Jicaro Island Eco-Lodge
When London-based Karen Emmanuel visited Nicaragua’s Lake Managua Las Isletas in the early 2000s, she had just left the country’s first eco-lodge, Morgan’s Rock. As Emmanuel was guided through the majestic, lily pad–covered lake and around this stunning archipelago of 365 islands, she was still thinking about the game-changing mission and style of Morgan’s Rock. Upon seeing an uninhabited one-acre island, she had a vision for Jicaro Island: a sustainable, eco-friendly service-focused lodge with an emphasis on nature but with the constant theme of luxury.
Designed by fellow Brit (but a resident of Nicaragua for 12 years now) Matthew Falkiner, the casitas and public buildings were created with nature in mind. All lumber is cedar and eucalyptus, provided by felled trees from 1998’s Hurricane Felix and water is provided by the lake. The organic lines of the modern luxe nine casitas blend into the forests of trees that protect the island. Indeed, the entire island feels as though it sprung up from the lake, fully-formed. There isn’t an ounce of concrete or material that seems unnatural, and only when the boat is yards away from the island, can you actually see any buildings—they fade into the landscape. The island’s stone paths, carved into the rocks, seem to have existed for centuries. Virtually no trees were cut down when building the lodge.
The nine, two-story villas all have a porch suspended over the lake with a Nicaraguan hand-crocheted hammock. The first-floor sitting room with a pullout sofa is built of local hardwood and the dark-reddish-brown walls create a cool respite. The bathroom includes a shower that, thanks to the slatted walls and floor, makes you feel like you’re standing under a waterfall. A king-sized bed draped with mosquito netting takes up the entire second floor, with the exception of the breathtaking views. There is no air-conditioning in the casitas, but with the (screened) windows open, a light breeze flows through the room throughout the night and allows for the symphony of sounds from monkeys and birds to act as your natural alarm clock in the morning.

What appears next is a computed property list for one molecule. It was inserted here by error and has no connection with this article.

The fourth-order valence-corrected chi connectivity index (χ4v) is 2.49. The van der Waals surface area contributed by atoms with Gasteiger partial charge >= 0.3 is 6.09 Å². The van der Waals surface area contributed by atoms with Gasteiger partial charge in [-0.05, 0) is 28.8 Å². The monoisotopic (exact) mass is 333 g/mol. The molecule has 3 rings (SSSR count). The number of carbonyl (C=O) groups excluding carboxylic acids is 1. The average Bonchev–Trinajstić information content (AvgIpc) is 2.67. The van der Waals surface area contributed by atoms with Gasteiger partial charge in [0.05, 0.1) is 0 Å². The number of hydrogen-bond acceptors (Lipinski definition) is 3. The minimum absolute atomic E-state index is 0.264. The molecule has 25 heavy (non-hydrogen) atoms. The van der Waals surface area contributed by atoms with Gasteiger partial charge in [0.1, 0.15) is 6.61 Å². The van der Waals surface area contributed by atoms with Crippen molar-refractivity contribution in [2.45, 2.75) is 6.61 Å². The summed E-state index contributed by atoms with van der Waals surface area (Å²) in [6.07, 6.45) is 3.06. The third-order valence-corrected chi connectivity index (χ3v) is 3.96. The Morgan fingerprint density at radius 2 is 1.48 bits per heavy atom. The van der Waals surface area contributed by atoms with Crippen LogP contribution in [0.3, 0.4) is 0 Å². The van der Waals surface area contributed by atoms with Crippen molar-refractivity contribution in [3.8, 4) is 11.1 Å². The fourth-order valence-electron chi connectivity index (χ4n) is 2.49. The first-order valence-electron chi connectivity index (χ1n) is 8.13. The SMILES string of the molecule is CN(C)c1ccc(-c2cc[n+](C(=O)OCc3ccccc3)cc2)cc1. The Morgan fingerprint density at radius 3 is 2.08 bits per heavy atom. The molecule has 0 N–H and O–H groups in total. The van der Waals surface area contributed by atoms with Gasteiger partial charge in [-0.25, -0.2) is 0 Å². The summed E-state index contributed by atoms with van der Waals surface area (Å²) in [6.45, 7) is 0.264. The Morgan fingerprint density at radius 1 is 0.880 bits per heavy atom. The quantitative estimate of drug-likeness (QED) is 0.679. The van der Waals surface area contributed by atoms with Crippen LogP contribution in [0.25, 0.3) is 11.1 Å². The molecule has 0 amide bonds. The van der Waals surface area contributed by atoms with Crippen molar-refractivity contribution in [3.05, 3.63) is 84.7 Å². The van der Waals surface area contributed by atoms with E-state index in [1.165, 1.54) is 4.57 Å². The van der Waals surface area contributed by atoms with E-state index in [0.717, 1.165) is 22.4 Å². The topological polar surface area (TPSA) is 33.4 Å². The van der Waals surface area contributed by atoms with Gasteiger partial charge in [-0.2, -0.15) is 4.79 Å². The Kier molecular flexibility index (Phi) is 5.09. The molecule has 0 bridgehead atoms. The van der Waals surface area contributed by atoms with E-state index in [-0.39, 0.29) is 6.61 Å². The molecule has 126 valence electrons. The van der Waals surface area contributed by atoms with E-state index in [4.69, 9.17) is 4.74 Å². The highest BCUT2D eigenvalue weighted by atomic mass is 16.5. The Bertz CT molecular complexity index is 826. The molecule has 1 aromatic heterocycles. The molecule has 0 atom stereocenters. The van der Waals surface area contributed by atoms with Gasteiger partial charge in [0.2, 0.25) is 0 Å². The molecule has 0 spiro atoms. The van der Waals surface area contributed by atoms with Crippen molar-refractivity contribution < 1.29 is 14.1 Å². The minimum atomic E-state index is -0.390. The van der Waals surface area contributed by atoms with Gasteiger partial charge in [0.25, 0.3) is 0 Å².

A couple hours from Managua airport, the resort welcomes guests at a non-descript dock on the edge of a massive lake where Jicaro staff meets you. After a fifteen-minute boat ride during which you enjoy views of Mombacho volcano, weary travelers alight onto what can only be described as a treasure island, with staff members waiting with cold towels and refreshing iced drinks.
Activities include exploring Las Isletas, the 365 islands created when volcano Mombacho erupted 10,000 years ago. The islands are home to millionaires and fishermen alike and luxury mansions co-exist with shacks. Jicaro offers kayaking tours to see the islands as well as myriad wildlife, including birds (I saw herons, egrets), monkeys and butterflies. They can also arrange tours of nearby plantations, tropical forests and hot springs. Local fishermen can take guests out to catch tilapia and the 42 other kinds of fish that live in the lake. The lake’s papahonche flowers and lily pads the size of breadboxes are particularly stunning.
On island, guests can enjoy yoga classes on the yoga deck, the freshwater pool (which is cleaned out daily eliminating the need for chemicals) and massages in the eucalyptus-roofed open-air spa. The observation tower which doubles as the water-collecting tower, can be climbed and has the most incredible views of the archipelago and Mombacho.
The food served in the resort’s chic open-air restaurant is local and organic and cooked in the outdoor kitchen. The chef offers cooking classes and, while teaching me how to make homemade tortillas and heuvos rancheros, told me about the “breakfast in bed” classes he’s taught to eager honeymooning husbands. The adjoining bar is charming and offers an incredible cocktail: a liqueur made from the island’s namesake jicaro (a fruit that grows in Central America) is mixed with a tea made from local grasses, lemon juice and sugar cane syrup.
Jicaro’s staff is completely devoted to the guests’ experience and relaxation. Indeed the whole island feels like a complete escape: there are no TVs or cellphone service and WiFi is available only in the lounge, bar and restaurant. All-inclusive rooms start at $250 per person in the low-season.
WHO SHOULD STAY: Honeymooners and couples looking for a romantic get-away.
WHO SHOULD NOT STAY: Children under 12 are not allowed. The paths to rooms are poorly lit and treacherous for anyone unstable on feet.
INDAGARE TIP: Ask for Julio to take you on your kayaking tour at 6:30am to see the birds. Even non-birders will appreciate it. Bring a flashlight as paths to casitas are very dark at night.
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